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Rothman Gives Shout-Out to Noncoms

Rep. Steve
Rothman (D-N.J.) Tuesday gave a shout-out to continued public broadcasting

"It is critical
that Congress continues to support funding for the Corporation for Public
Broadcasting (CPB), an organization that consistently produces excellent
programming for all age groups on news, current affairs, arts, and science," he
said in a statement on his Web site and e-mailed to B&C. "Defunding CPB will significantly hurt National
Public Radio news stations in less affluent areas because those communities
rely on the vital federal funds set aside for public broadcasting. I'm
committed to making sure that this important service continues."

spokesman Aaron Keyak said that no legislative flurry prompted the
statement. "It was nothing immediate," said Keyak. "Republicans
are looking to defund [CPB] and talking about it a lot, so we just wanted to
make Steve's position clear."

But it hasn't just
been Republicans. The co-chairs of the President's National Commission on
Fiscal Responsibility and Reform has recommended zeroing out funding for theCorporation for Public Broadcasting as one way to help save $200 billion.

The president
has since said he does not agree with all those recommendations, and the
proposal would be unlikely to get through a Democratically controlled Senate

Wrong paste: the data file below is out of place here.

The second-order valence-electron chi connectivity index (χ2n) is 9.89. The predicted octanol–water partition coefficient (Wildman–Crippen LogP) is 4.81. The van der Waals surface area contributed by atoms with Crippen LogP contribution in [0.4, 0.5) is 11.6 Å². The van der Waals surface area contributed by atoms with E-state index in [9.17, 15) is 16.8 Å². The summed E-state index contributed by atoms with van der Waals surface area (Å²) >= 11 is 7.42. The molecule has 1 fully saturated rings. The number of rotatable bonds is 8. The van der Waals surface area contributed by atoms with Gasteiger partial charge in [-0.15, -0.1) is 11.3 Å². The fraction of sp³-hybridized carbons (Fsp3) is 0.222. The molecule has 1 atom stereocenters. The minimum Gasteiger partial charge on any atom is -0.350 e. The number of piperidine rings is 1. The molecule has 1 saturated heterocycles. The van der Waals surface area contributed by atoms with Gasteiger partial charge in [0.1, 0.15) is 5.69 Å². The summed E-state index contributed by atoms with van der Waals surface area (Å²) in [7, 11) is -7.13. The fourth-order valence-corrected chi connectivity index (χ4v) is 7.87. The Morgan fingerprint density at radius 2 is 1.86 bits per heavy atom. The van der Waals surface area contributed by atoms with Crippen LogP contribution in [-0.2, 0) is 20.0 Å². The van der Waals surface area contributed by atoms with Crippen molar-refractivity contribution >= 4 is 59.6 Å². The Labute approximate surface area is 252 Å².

even if the House approved it.

have periodically tried, and failed, to reduce or zero out government support
for a service many of them view as a platform for liberals. They have also
tried to remove the forward funding of noncoms, which is meant to insulate the
service from the pull of political tides. Government money only makes
up about 15% of noncom budgets, but public broadcasters have pointed out that
it is an important 15%, particularly given the fall-off in contributions due to
a tanking economy.

NPR has been a
particular bone of contention with the Republicans after conservative commentator
Juan Williams was fired for remarks he made about being nervous seeing
people in Muslim garb at an airport. In the wake of that firing, bills were
reintroduced to phase out funding and some House Republicans asked the
Government Accountability Office to investigate the noncommercial radio